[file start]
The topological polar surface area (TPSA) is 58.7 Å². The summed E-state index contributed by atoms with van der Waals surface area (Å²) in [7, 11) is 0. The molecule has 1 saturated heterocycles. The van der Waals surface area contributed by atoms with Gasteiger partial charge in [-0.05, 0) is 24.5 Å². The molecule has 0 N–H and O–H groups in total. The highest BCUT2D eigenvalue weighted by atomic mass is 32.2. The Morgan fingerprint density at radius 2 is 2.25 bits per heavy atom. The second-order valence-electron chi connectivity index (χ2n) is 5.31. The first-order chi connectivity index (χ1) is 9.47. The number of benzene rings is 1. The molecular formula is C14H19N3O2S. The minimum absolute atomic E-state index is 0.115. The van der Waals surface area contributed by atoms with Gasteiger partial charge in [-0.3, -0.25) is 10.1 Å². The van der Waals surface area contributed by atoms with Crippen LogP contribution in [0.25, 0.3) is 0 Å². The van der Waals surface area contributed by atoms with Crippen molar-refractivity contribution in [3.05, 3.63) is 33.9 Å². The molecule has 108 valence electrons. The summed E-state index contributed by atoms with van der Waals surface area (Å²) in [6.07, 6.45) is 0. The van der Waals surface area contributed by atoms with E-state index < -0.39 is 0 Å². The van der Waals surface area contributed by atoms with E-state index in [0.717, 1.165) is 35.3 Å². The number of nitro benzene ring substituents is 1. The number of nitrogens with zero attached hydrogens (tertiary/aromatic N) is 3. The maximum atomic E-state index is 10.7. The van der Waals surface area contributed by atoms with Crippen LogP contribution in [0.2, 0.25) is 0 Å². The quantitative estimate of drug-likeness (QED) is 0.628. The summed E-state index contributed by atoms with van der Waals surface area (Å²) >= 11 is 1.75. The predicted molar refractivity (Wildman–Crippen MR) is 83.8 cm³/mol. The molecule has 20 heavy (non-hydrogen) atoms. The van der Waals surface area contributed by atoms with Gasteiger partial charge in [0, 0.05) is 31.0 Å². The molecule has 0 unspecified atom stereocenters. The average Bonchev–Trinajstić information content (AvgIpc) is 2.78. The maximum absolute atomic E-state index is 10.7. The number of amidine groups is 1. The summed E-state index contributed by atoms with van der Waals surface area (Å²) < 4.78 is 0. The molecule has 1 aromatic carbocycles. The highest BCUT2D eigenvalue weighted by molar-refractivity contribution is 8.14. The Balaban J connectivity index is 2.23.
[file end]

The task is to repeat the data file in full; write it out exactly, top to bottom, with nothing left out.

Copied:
The topological polar surface area (TPSA) is 58.7 Å². The summed E-state index contributed by atoms with van der Waals surface area (Å²) in [7, 11) is 0. The molecule has 1 saturated heterocycles. The van der Waals surface area contributed by atoms with Gasteiger partial charge in [-0.05, 0) is 24.5 Å². The molecule has 0 N–H and O–H groups in total. The highest BCUT2D eigenvalue weighted by atomic mass is 32.2. The Morgan fingerprint density at radius 2 is 2.25 bits per heavy atom. The second-order valence-electron chi connectivity index (χ2n) is 5.31. The first-order chi connectivity index (χ1) is 9.47. The number of benzene rings is 1. The molecular formula is C14H19N3O2S. The minimum absolute atomic E-state index is 0.115. The van der Waals surface area contributed by atoms with Gasteiger partial charge in [-0.3, -0.25) is 10.1 Å². The van der Waals surface area contributed by atoms with Crippen LogP contribution in [0.25, 0.3) is 0 Å². The van der Waals surface area contributed by atoms with Crippen molar-refractivity contribution in [3.05, 3.63) is 33.9 Å². The molecule has 108 valence electrons. The summed E-state index contributed by atoms with van der Waals surface area (Å²) in [6.07, 6.45) is 0. The van der Waals surface area contributed by atoms with E-state index < -0.39 is 0 Å². The van der Waals surface area contributed by atoms with E-state index in [0.717, 1.165) is 35.3 Å². The number of nitro benzene ring substituents is 1. The number of nitrogens with zero attached hydrogens (tertiary/aromatic N) is 3. The maximum atomic E-state index is 10.7. The van der Waals surface area contributed by atoms with Crippen LogP contribution in [0.2, 0.25) is 0 Å². The quantitative estimate of drug-likeness (QED) is 0.628. The summed E-state index contributed by atoms with van der Waals surface area (Å²) >= 11 is 1.75. The predicted molar refractivity (Wildman–Crippen MR) is 83.8 cm³/mol. The molecule has 20 heavy (non-hydrogen) atoms. The van der Waals surface area contributed by atoms with Gasteiger partial charge in [0, 0.05) is 31.0 Å². The molecule has 0 unspecified atom stereocenters. The average Bonchev–Trinajstić information content (AvgIpc) is 2.78. The maximum absolute atomic E-state index is 10.7. The number of amidine groups is 1. The summed E-state index contributed by atoms with van der Waals surface area (Å²) < 4.78 is 0. The molecule has 1 aromatic carbocycles. The highest BCUT2D eigenvalue weighted by molar-refractivity contribution is 8.14. The Balaban J connectivity index is 2.23.